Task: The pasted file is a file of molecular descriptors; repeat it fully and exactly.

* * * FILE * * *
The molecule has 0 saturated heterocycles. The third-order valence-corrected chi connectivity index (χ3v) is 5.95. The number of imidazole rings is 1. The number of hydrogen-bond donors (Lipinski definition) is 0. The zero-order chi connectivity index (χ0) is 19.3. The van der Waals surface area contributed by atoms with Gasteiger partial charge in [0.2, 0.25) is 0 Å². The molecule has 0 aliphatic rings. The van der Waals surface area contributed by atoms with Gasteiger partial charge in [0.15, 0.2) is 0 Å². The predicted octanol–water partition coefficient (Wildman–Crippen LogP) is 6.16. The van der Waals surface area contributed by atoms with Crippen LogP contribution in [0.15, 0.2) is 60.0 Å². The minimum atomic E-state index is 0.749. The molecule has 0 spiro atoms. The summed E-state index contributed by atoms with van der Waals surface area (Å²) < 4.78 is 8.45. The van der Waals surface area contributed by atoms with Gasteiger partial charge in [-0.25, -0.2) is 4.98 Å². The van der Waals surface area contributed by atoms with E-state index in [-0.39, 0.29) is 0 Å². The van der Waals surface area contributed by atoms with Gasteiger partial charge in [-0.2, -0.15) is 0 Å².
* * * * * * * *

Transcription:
The molecule has 0 saturated heterocycles. The third-order valence-corrected chi connectivity index (χ3v) is 5.95. The number of imidazole rings is 1. The number of hydrogen-bond donors (Lipinski definition) is 0. The zero-order chi connectivity index (χ0) is 19.3. The van der Waals surface area contributed by atoms with Gasteiger partial charge in [0.2, 0.25) is 0 Å². The molecule has 0 aliphatic rings. The van der Waals surface area contributed by atoms with Gasteiger partial charge in [0.15, 0.2) is 0 Å². The predicted octanol–water partition coefficient (Wildman–Crippen LogP) is 6.16. The van der Waals surface area contributed by atoms with Crippen LogP contribution in [0.15, 0.2) is 60.0 Å². The minimum atomic E-state index is 0.749. The molecule has 0 spiro atoms. The summed E-state index contributed by atoms with van der Waals surface area (Å²) < 4.78 is 8.45. The van der Waals surface area contributed by atoms with Gasteiger partial charge in [-0.25, -0.2) is 4.98 Å². The van der Waals surface area contributed by atoms with E-state index in [-0.39, 0.29) is 0 Å². The van der Waals surface area contributed by atoms with Gasteiger partial charge in [-0.2, -0.15) is 0 Å².